As beloved as he is to some folks – and as I much as I particularly care for him myself – with each passing day, I come closer to the sad realization that some people, no matter what newly elected President Barack Obama does or does not do, will never, ever, give our newly elected leader the benefit of the doubt without questioning the very fiber of who he is.
That’s right America; make no mistake about the fact that, as many problems that exist in our current society, from economic issues, to the collapsing job and housing markets, some people, (you know who you are) will never give Obama the same courtesy, kindness and patience that was shown to former President George Bush, throughout years of repeated failures that have driven this nation to the very brink of total social and economical collapse.
Not only that, but the very same people that praised Bush for running this country into a state of possible disrepair, are openly bashing Obama, his future plans and his motives, despite the fact that he has officially been in office for less than two months.
The saddest part in all of this is the fact that all of the hatred towards Obama seems to be geared towards one singular reason above all others – racism.
Don’t get me wrong, there are some folks that don’ like Obama because of his plans to move this country forward in a spread-the-wealth type of fashion or because they are conservatives who consider Obama as too liberal and simply don’t agree with the plans of any Democrat. However, I fully believe that the majority of backlash and hatred toward Obama is due to the longstanding issue of racism.
The fact of the matter is that, whether people want to admit it or not, the racial problems that have existed since the formation of this country are as prevalent as ever, if not nearly as extroverted as they once were – and the fact that a man of color was running for the nation’s highest elected position, simply brought that fact back into the limelight if you ask me.
Just the other day, I read one of the most powerful articles ever written on the subject of race – a truth-telling journey that left me slack-jawed and in flat-out awe.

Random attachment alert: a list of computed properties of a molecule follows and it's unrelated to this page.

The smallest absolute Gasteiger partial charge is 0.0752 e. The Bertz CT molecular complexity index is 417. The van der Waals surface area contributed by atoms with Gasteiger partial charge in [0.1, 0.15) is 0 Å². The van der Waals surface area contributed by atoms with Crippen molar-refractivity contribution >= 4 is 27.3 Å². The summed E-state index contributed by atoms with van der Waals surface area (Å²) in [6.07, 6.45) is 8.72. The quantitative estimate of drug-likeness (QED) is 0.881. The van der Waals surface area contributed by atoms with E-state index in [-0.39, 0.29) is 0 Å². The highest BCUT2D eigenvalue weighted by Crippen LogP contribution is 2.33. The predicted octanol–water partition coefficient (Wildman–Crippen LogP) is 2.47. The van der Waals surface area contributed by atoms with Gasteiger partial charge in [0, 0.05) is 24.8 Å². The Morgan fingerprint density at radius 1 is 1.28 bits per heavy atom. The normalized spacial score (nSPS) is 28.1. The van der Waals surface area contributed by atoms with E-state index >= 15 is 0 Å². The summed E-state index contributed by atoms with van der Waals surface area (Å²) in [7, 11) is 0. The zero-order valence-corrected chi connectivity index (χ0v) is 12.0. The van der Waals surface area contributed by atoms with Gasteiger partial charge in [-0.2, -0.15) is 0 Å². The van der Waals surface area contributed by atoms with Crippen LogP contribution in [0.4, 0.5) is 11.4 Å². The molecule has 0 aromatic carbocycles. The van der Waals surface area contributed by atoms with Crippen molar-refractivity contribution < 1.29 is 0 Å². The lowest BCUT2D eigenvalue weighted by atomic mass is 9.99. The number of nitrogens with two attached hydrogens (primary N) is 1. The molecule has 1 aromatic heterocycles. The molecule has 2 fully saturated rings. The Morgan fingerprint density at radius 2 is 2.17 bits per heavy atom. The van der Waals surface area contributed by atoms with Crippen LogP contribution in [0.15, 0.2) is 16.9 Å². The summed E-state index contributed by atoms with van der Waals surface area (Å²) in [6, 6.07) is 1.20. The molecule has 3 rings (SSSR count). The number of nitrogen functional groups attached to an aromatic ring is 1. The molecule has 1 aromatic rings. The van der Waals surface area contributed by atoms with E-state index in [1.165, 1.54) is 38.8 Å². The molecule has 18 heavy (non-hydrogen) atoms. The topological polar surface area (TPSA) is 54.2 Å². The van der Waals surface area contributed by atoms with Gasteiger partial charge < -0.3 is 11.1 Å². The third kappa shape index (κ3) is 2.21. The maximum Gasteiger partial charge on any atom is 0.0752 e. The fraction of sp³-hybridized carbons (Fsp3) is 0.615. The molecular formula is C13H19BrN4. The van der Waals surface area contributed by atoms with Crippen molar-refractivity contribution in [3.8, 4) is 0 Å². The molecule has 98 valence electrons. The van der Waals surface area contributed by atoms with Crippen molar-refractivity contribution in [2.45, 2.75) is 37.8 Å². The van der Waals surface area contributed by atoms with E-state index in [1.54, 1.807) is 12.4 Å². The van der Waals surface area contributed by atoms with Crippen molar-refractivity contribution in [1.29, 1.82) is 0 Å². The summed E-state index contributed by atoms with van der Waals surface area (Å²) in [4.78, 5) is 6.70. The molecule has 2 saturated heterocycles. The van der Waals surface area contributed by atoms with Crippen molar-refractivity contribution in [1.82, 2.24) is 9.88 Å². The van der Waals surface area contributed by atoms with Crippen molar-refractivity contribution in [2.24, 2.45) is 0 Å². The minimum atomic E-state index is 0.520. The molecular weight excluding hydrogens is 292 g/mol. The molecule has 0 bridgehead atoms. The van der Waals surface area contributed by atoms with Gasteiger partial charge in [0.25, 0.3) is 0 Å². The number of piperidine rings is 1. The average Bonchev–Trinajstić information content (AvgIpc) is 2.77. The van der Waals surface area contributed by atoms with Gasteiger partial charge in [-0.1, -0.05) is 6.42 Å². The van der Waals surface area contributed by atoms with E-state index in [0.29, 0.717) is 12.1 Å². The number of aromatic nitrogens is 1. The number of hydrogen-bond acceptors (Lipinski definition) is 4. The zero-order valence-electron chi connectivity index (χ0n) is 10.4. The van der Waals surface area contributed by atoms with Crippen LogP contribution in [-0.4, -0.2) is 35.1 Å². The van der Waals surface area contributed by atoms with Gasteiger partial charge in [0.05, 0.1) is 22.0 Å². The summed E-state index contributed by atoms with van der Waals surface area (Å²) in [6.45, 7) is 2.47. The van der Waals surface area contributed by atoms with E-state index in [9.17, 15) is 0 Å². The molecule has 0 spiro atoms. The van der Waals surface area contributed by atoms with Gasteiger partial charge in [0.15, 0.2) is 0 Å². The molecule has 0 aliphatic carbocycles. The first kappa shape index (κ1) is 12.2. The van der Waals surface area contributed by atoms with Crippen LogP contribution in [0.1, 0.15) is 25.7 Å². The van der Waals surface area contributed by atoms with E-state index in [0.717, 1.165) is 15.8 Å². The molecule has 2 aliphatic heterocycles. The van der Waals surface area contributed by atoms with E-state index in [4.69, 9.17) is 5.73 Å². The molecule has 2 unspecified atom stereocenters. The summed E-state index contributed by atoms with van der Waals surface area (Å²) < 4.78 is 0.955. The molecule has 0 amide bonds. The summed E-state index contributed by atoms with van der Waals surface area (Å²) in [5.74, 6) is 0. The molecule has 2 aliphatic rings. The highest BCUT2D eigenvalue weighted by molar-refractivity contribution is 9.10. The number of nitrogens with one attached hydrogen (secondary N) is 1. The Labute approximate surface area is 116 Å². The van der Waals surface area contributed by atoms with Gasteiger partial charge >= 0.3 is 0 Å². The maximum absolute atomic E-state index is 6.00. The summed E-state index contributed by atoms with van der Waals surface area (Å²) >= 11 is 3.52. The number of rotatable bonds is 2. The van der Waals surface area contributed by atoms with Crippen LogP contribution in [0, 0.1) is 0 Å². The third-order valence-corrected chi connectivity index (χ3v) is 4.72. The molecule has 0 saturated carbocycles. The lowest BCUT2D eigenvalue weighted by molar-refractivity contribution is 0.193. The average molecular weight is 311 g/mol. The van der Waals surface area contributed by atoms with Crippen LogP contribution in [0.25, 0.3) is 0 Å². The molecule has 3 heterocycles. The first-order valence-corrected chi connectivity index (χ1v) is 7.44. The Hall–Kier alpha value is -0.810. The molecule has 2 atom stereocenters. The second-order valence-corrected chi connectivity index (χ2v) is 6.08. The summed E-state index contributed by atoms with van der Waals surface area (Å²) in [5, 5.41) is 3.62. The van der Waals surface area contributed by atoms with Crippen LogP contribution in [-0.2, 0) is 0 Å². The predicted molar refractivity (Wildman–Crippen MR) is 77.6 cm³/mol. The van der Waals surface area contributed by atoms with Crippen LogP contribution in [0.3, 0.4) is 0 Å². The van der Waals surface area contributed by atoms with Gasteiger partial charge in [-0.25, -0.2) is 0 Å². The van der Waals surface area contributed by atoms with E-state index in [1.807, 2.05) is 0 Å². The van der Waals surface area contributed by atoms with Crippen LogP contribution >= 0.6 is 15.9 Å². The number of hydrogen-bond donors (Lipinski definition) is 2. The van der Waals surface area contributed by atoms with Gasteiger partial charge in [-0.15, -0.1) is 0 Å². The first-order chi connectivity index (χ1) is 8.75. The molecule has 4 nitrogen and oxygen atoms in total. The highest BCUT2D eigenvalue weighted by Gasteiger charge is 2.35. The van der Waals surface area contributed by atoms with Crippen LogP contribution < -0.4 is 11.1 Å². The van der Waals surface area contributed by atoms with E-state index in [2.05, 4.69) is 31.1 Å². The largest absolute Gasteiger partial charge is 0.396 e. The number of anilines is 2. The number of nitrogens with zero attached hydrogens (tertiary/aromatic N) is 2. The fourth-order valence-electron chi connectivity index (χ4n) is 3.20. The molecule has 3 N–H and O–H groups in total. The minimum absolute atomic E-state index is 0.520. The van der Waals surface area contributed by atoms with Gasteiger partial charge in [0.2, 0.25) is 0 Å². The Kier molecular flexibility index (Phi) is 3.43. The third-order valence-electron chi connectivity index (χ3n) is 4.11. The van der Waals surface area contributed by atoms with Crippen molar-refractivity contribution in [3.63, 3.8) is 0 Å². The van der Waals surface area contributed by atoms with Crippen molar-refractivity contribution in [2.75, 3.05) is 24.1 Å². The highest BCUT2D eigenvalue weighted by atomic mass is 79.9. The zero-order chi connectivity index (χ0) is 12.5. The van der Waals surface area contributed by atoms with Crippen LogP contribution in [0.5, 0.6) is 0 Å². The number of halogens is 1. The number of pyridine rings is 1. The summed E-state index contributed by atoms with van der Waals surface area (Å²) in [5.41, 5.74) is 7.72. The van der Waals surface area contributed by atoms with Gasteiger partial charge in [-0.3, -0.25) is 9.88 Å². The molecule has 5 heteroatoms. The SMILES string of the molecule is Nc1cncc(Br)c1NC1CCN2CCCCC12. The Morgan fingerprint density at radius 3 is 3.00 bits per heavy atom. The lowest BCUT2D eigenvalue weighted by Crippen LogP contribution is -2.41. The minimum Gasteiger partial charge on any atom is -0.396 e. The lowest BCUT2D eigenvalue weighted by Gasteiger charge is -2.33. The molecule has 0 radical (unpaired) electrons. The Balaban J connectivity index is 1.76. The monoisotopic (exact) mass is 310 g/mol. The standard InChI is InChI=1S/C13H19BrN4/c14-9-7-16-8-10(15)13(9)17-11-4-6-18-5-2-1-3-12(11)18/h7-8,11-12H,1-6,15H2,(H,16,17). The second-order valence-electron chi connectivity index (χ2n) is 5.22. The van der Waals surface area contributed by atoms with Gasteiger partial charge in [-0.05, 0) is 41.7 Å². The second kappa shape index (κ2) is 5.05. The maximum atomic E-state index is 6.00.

Andrew M. Manis, an associate professor of history at Macon State College in Georgia, who also happens to be a white man, titled his article ‘When are we going to get over it?’ basically asking whites nation-wide one basic question. As Manis himself wrote,
“Now I want to ask “When are we white Americans going to get over our ridiculous obsession with skin color?”
Before I go any further, let me give a short excerpt of what Manis wrote.
Recent reports that “Election Spurs ‘Hundreds’ of Race Threats, Crimes” should frighten and infuriate every one of us. Having grown up in “Bombingham,” Ala., in the 1960s, I remember overhearing an avalanche of comments about what many white classmates and their parents wanted to do to John and Bobby Kennedy and Martin Luther King. Eventually, as you may recall, in all three cases, someone decided to do more than “talk the talk.” Since our recent presidential election, to our eternal shame, we are once again hearing the same reprehensible talk I remember from my boyhood.
Conservative whites have been in power 28 of the last 40 years. Yet never in that period did I read any headlines suggesting that anyone was calling for the assassinations of Presidents Nixon, Ford, Reagan or either of the Bushes. Criticize them, yes. Call for their impeachment, perhaps. But there were no bounties on their heads.
But elect a liberal who happens to be black, and we’re back in the ’60s again. At this point in our history, we should be proud that we’ve proven what conservatives are always saying “” that in America anything is possible, electing a black man as president. But instead, we now hear schoolchildren from Maine to California are talking about wanting to “assassinate Obama.”
How long before we get over our expectations that we should be at the head of the line merely because of our white skin?
Until this past Nov. 4, I didn’t believe this country would ever elect an African-American to the presidency. I still don’t believe I’ll live long enough to see us white people get over our racism problem.
Now, let me say that, as an African-American man over the age of 40, I certainly didn’t need to read Manis’ poignant article to come to the realization that this country’s racial problems are as prevalent as ever. I have often experienced it firsthand since coming into this world back in the mid-60s.
However, I will admit that it was refreshing to hear the thoughts on race relations and ways to improve it, from a non-racist white educator.
However, all Manis’ article did was help to state the obvious – that President Barack Obama will never get the fair shake that he deserves in the court of public opinion, largely because of the color of his skin.
As sad as it may be, the fact remains that, until the mindset of racists, both white and black, is totally eradicated, people of color, (yes, even the President of the United States) will almost assuredly never get the fair shake they deserve.
In closing, let me say that, as far as race relations have come since the formation of this nation, the most ethnically diverse country in the world, that is how far we all still have to go to improve race relations in the U.S.
Sadly however, I am in full agreement with Manis when he says, “I still don’t believe I’ll live long enough to see us white people get over our racism problem.”